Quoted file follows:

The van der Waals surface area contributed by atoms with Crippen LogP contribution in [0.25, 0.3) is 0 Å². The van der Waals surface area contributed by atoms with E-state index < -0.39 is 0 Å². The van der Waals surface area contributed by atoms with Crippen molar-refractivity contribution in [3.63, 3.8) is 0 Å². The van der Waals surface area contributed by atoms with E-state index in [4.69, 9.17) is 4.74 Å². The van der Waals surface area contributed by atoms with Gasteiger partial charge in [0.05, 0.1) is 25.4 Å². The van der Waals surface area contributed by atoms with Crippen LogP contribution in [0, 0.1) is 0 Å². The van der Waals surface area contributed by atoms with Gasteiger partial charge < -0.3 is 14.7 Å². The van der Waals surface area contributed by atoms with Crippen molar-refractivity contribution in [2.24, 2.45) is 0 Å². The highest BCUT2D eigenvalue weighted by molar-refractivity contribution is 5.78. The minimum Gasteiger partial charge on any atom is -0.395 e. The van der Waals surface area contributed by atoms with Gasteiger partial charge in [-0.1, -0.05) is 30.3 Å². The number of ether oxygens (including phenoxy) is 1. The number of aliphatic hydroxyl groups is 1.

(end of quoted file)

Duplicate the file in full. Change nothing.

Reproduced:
The van der Waals surface area contributed by atoms with Crippen LogP contribution in [0.25, 0.3) is 0 Å². The van der Waals surface area contributed by atoms with E-state index < -0.39 is 0 Å². The van der Waals surface area contributed by atoms with Crippen molar-refractivity contribution in [3.63, 3.8) is 0 Å². The van der Waals surface area contributed by atoms with E-state index in [4.69, 9.17) is 4.74 Å². The van der Waals surface area contributed by atoms with Gasteiger partial charge in [0.05, 0.1) is 25.4 Å². The van der Waals surface area contributed by atoms with Crippen LogP contribution in [0, 0.1) is 0 Å². The van der Waals surface area contributed by atoms with Gasteiger partial charge < -0.3 is 14.7 Å². The van der Waals surface area contributed by atoms with Crippen molar-refractivity contribution in [2.24, 2.45) is 0 Å². The highest BCUT2D eigenvalue weighted by molar-refractivity contribution is 5.78. The minimum Gasteiger partial charge on any atom is -0.395 e. The van der Waals surface area contributed by atoms with Gasteiger partial charge in [-0.1, -0.05) is 30.3 Å². The number of ether oxygens (including phenoxy) is 1. The number of aliphatic hydroxyl groups is 1.